Leila feels like an outsider. She is the only Iranian-American at her ultra-rich, preppy private high school. She is also attracted to women, but is worried that her conservative immigrant family and her high school friends would not accept her. One day, a beautiful, wild new girl named Saskia joins the class. Saskia is full of adventure and fun – and Leila quickly falls head over heels for her.
I loved this novel for how high school it is. Leila has a normal school-girl crush on the popular, wild new kid, who just happens to be a girl. I related very well to her feelings, and loved reliving the ups and downs of high school. I wish I had seen a little more of the romance towards the end of the book. Perhaps a sequel?
Feminist Score: You’re Trying and Good Effort
Leila is still in high school, and not battling big cultural change or fighting rebellions. I liked this book a lot, but I don’t see it being a game-changer on the feminist front. That being said, check out the diversity score.
This story matters. We need more stories that tell new perspectives from a fresh point of view. They help us process our world and find comfort in other characters/people like us. Leila is a gay, American-Iranian high school student with her first real schoolgirl crush. I know there are gay high school students out there who need a story like this. And while there are many great resources for coming out to your parents, the challenges of immigrant parents may be slightly different. This book is inspiring, and I hope it finds its way into the hands of those who need Leila. [Note from Jess- I’ve seen on the interwebs that the following may come up in the book: an unwanted outing of a character, assault, and biphobia]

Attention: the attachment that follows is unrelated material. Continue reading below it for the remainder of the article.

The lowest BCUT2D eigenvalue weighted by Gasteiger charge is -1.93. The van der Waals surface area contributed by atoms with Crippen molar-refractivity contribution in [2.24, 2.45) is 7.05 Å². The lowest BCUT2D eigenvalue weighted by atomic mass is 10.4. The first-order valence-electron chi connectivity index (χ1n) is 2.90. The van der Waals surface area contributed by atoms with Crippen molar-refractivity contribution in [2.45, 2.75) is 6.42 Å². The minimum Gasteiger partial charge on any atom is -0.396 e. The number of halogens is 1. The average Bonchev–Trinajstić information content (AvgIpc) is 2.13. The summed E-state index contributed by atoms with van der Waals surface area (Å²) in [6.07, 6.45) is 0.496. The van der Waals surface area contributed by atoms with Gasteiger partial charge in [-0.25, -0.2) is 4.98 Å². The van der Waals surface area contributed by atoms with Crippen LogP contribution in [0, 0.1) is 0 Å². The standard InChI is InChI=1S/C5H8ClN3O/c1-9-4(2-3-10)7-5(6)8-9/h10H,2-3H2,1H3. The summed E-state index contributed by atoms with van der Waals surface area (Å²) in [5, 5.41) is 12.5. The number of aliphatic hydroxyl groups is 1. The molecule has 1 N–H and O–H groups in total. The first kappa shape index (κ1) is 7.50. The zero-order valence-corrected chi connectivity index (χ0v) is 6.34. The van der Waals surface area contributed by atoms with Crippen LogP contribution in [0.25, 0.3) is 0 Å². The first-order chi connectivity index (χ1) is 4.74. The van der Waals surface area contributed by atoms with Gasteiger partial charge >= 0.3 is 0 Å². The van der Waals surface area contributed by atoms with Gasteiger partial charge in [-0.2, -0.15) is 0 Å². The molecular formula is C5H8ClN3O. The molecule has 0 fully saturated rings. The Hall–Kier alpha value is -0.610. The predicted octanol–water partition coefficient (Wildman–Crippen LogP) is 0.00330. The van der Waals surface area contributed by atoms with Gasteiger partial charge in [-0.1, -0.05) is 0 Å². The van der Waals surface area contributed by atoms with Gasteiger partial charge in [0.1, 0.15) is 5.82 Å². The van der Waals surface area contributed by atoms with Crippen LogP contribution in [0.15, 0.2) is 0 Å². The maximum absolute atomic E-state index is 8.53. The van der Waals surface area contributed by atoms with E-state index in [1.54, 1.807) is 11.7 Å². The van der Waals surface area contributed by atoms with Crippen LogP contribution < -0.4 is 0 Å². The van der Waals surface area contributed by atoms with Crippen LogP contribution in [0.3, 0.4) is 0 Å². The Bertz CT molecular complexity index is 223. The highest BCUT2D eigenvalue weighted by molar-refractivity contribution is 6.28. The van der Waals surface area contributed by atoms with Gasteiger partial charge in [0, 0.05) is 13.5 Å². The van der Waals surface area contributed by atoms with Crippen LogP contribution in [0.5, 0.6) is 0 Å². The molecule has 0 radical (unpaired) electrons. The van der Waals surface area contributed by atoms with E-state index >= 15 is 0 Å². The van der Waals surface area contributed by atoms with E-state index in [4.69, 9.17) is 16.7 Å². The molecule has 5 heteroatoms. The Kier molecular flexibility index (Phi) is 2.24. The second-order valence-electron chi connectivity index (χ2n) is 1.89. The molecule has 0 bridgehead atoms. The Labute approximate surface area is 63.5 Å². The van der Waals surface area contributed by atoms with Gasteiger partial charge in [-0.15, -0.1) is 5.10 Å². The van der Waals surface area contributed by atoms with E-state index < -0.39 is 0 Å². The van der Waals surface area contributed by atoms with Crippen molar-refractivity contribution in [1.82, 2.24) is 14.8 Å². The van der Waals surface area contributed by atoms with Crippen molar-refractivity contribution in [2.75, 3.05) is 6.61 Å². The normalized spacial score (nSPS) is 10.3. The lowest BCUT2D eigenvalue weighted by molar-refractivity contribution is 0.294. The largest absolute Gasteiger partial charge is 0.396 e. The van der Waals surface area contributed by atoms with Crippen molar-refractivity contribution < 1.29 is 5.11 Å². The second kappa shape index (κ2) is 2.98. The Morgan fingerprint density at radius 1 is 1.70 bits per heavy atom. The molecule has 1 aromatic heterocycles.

Leila’s story, especially the parts with her family, are sweet and well-written. The book is a fast read, but a good one.
Leila. She’s sweet and confused and so concerned with her family. I just want to give her a hug.
“Act cool. Just act cool and don’t let on that you think she is gorgeous”
I love how hard Leila tries to hide her crush and how bad she is at it. As someone who has the same problem, I can relate.
Is this worth a book hangover?
Yes. The story is a fun, quick read with a new perspective. It tackles first crushes in a high-school appropriate way and is definitely worth the read.
Fun Author Fact
This story may be semi-autobiographical. According to her website, Sara too was a closeted Iranian-American at a rich prep school. I wonder if her Saskia ever found out about her crush.
Read This Next
Forever by Judy Blume. It’s the story of first love. And while it was written in the 1970s, it’s still very easy to relate to it.
Post Author: Anisha
Anisha adores YA romance – and thinks that all love stories should start on the beach and end with the first kiss. Jess is helping her expand her horizons with more diverse, interesting books from newer authors.